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WONG Siong Loong, 25, trains as a lion dancer at night, which most people would already find pretty cool. But just wait ‘til you hear about his day job…

Wong is a full-time lion head maker. That’s right, he builds those amazing costumes used by lion dancers, using time-honoured practices he has picked up over the past ten years.

He works at the Wan Seng Hang (WSH) workshop under Master Siow Ho Phiew, a highly respected lion head maker who took Wong in as an apprentice.

It all started a decade ago when Master Siow offered to sponsor his lion dance troupe, which was going through a tough time financially. That’s when Wong first met Master Siow, and found out what it was like being a lion head maker.

But Master Siow isn’t just any lion head maker – he’s one of the best.

“I’m very proud to be working with Master Siow,” said Wong. “He’s a very serious teacher, but he’s very generous with his knowledge, and he tries to teach us to be better people as well.”

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Lion head-making is a craft that has lasted thousands of years, and yet is still going strong. It’s young people like…

Posted by R.AGE on Tuesday, 1 March 2016

 

WSH has been in business since 1986, and its lion heads are exported throughout the world.

“We usually cater for lion dance troupes, but there are also people who collect them,” said Wong.

The busiest time for lion head makers is the month before Chinese New Year, said Wong. “It’s when lion dance troupes look for new lion heads for their performances, and people come in to buy them as gifts.”

Making a lion head involves many steps, and it takes around seven days to finish one from scratch.

The first step is building the frame, which is made from bamboo and rattan. Bamboo paper is then plastered over the frame to create the “walls” of the structure.

After that, the eyes and ears are rigged so the lion dancer can move them. Finally, the head is painted, lacquered and embellished with fur.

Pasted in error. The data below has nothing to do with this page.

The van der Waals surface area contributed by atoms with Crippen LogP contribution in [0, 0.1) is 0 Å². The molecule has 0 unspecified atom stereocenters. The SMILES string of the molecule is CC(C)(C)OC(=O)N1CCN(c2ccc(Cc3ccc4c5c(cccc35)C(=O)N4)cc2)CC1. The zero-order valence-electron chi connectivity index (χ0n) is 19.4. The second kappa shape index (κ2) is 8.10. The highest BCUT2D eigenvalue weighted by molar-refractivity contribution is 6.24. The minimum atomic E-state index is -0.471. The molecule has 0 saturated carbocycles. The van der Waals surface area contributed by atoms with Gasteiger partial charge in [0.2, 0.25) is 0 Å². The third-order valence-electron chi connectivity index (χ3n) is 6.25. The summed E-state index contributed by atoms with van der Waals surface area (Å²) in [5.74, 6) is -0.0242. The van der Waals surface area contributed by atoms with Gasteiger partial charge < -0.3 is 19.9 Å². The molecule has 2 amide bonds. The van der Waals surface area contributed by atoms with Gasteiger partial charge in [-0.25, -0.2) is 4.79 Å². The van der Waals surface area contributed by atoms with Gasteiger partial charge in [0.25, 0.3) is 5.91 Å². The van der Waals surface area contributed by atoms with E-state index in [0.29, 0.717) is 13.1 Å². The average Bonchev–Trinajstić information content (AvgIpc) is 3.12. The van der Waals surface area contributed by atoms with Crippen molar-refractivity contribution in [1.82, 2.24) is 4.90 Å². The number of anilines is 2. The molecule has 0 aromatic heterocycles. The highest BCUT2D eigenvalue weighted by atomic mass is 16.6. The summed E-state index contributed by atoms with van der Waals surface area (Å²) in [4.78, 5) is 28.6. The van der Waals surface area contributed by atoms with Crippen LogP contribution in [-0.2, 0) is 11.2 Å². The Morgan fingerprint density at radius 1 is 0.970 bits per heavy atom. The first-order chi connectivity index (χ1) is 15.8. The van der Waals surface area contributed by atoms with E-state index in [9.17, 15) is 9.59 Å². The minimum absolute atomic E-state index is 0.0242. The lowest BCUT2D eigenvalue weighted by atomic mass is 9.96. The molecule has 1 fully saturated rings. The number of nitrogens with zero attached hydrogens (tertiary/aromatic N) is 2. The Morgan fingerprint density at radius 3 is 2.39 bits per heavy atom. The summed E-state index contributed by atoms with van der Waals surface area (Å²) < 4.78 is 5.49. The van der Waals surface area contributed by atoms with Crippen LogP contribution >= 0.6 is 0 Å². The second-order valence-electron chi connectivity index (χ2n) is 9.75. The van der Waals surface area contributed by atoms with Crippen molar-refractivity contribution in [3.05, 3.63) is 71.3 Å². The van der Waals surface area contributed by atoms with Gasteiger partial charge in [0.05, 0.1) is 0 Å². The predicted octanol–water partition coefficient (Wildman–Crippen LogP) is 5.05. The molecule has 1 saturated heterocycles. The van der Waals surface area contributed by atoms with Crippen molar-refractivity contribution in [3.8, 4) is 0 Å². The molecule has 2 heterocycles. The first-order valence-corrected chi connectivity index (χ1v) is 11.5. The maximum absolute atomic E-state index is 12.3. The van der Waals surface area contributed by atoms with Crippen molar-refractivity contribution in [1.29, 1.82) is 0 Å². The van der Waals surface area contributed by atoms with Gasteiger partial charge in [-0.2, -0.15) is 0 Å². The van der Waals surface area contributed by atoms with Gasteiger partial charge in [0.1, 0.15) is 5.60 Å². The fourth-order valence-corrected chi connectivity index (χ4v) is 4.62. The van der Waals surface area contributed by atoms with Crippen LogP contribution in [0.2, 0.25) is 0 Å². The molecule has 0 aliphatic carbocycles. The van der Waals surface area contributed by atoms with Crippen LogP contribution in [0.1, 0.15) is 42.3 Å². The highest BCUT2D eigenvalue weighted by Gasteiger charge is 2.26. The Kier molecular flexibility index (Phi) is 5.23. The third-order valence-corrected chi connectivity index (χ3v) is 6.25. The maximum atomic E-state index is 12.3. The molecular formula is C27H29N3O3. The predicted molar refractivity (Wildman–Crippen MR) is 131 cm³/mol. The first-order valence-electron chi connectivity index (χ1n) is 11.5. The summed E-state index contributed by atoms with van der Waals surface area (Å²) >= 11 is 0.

At WSH, the team works as an assembly line, with each member handling a specific task.

“We all know how to do every step, but it’s faster when we work as a team,” said Wong.

The lion heads at WSH cost over RM2,000. According to Wong, performers can use their lion heads for up to two years, while some imported ones can break within days, leaving dangerous splinters.

Wong has been making lion heads for the last ten years, and foresees the industry continuing for a long time yet. "Without lion heads, there will be no lion dance," he said. "This industry won't die."

Wong has been making lion heads for the last ten years, and foresees the industry continuing for a long time yet. “Without lion heads, there will be no lion dance,” he said. “This industry won’t die.”

 

Wong believes that being a lion dancer makes him a better lion head maker, as he understands the needs of the perfomers much better.

But as a lion dancer, he admits not many of his fellow performers know much about how the costumes are made.

“Most of my friends find the process very interesting at first.

“But once that initial excitement wears off, they quickly lose interest because it is an art that can be very repetitive.”

Still, Wong isn’t worried that this art will die out.

“There’s a reason why it has been around for thousands of years,” he said.  “It’s an art that has to be done by hand – no machine will ever be able to do what we do.”

Find out more about Malaysian lion dance in Young Lions, a R.AGE original series on Malaysia’s top young lion dance performers.

Watch the Young Lions series

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Samantha enjoys stories about trends, culture and people. She believes that everyone has a story to tell; you just have to ask the right questions.

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